A free spending high-roller grabbed nearly £8.5 million in cash from funds sent to him to build a luxury hotel resort.
The High Court in Ireland has ruled Padraig O’Halloran defrauded property investment firm Harlequin.
The court heard the money was part of £32.5 million transferred by Harlequin to ICE Group, the building contractors, hired by Harlequin to develop the luxury Buccament Bay Resort on the Caribbean Island of St Vincent.
But, the court decided, O’Halloran colluded with Martin MacDonald and Jeremy Newman who worked for Harlequin’s accountants Wilkins Kennedy to cover up the fraud by taking a share in the proceeds.
The judge was told £1.3 million was spent by O’Halloran in Ireland – including funding a lavish wedding.
Conflict of interest
Money also went on a $1.5 million private jet, a racecourse on St Lucia in The Caribbean, a car rental firm and the refurbishment of property at Sandy Lane, a luxury resort in Barbados.
Harlequin’s lawyers explained to the court that O’Halloran did little work at Buccament Bay, but the progress looked better than the reality because MacDonald and Newman were helping O’Halloran in his fraud.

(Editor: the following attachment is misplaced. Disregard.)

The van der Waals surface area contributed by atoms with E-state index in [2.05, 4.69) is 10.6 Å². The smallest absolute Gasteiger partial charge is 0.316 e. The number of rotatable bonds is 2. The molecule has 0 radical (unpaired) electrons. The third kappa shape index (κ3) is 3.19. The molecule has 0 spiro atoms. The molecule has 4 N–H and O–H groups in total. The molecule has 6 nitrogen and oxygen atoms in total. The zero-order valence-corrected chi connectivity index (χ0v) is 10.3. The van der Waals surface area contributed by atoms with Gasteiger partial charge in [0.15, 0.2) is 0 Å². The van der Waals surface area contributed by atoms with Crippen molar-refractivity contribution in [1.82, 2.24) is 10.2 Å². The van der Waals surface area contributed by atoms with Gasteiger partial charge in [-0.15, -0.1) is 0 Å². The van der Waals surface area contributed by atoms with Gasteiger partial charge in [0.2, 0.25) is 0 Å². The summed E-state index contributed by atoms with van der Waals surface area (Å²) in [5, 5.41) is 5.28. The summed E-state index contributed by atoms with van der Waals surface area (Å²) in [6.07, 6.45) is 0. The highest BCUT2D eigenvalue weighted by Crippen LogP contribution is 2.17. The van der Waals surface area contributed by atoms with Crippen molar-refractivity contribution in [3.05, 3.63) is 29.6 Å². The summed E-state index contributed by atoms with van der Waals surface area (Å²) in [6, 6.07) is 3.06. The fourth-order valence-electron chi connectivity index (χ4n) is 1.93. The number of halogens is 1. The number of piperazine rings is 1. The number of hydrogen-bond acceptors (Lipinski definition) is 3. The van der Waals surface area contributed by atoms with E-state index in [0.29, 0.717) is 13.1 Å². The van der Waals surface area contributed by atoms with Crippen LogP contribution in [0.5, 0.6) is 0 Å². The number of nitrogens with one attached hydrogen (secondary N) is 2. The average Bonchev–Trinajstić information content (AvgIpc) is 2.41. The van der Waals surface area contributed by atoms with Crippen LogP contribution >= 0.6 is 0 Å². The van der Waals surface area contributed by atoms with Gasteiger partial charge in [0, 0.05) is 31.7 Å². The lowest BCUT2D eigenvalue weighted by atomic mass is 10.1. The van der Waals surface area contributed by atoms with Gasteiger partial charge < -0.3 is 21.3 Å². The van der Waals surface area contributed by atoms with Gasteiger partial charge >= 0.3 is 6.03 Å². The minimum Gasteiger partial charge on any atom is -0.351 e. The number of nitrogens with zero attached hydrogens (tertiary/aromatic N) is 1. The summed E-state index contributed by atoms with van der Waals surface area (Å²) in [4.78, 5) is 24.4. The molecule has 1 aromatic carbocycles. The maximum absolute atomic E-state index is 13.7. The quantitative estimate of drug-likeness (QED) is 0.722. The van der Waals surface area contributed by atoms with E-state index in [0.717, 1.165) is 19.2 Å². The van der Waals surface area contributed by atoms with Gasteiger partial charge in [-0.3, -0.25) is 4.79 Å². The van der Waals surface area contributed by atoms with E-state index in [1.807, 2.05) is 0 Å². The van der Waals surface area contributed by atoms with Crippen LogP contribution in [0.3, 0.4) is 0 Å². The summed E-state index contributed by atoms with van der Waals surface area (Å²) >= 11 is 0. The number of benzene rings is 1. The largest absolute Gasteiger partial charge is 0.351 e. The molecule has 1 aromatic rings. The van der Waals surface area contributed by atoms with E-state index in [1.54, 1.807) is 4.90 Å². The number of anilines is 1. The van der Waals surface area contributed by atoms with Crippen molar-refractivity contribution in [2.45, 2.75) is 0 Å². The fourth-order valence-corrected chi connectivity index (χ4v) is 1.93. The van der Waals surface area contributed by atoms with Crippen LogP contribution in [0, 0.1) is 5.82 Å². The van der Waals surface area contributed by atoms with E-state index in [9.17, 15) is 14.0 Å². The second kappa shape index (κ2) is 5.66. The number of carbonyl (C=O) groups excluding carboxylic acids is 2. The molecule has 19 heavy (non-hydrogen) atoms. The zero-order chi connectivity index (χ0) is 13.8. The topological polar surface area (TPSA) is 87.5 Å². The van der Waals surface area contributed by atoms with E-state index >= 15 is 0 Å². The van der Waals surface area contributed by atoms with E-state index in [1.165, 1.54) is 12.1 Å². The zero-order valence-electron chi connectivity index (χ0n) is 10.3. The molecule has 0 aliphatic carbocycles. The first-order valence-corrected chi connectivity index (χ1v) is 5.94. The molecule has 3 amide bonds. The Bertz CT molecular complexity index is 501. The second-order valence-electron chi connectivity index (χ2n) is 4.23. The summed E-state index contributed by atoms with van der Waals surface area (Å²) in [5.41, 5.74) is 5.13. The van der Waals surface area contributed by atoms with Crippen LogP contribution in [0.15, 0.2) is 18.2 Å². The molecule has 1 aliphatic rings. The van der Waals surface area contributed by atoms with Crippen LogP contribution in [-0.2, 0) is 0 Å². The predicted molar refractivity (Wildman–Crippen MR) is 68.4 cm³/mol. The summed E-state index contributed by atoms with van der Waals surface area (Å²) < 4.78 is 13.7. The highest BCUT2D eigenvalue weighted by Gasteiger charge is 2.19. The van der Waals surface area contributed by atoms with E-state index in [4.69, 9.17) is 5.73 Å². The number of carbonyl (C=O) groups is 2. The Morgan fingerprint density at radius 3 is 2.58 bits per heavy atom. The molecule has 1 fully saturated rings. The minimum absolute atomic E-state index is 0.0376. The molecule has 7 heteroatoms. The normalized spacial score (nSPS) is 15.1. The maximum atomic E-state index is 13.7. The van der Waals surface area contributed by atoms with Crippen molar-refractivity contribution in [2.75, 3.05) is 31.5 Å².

“I am satisfied that the evidence establishes that by the spring of 2010, MacDonald was working in league with O’Halloran and he had a serious conflict of interest in continuing to act for Harlequin,” said the judge.
“O’Halloran, Newman and MacDonald travelled to the UK, Jordan, Romania and Morocco canvassing new business. It appears a ticket was bought for MacDonald, but that he had not ultimately travelled with other members of the party.”
The Harlequin group of companies has faced financial difficulties for some months – starting with a warning from the then Financial Services Authority on investing with the companies.
BBC bribery scandal
This was followed by an FSA survey of self-invested personal pension (SiPP) providers to gauge how many IFAs had recommended clients to put money into the Harlequin developments as the investment was not FSA regulated and the regulator suspected considerable sums of money were at risk.
About that time, BBC TV planned a Panorama documentary on Harlequin, but the programme was dropped when a producer was suspended over claims of bribery.
Then, Harlequin’s UK marketing arm applied to go into administration.
Harlequin Hotels & Resorts is still trading as normal.
At the time the FSA expressed concerns, Harlequin boss David Ames denied misappropriating any investor cash but did not reveal the extent of the cash flow problems caused by O’Halloran.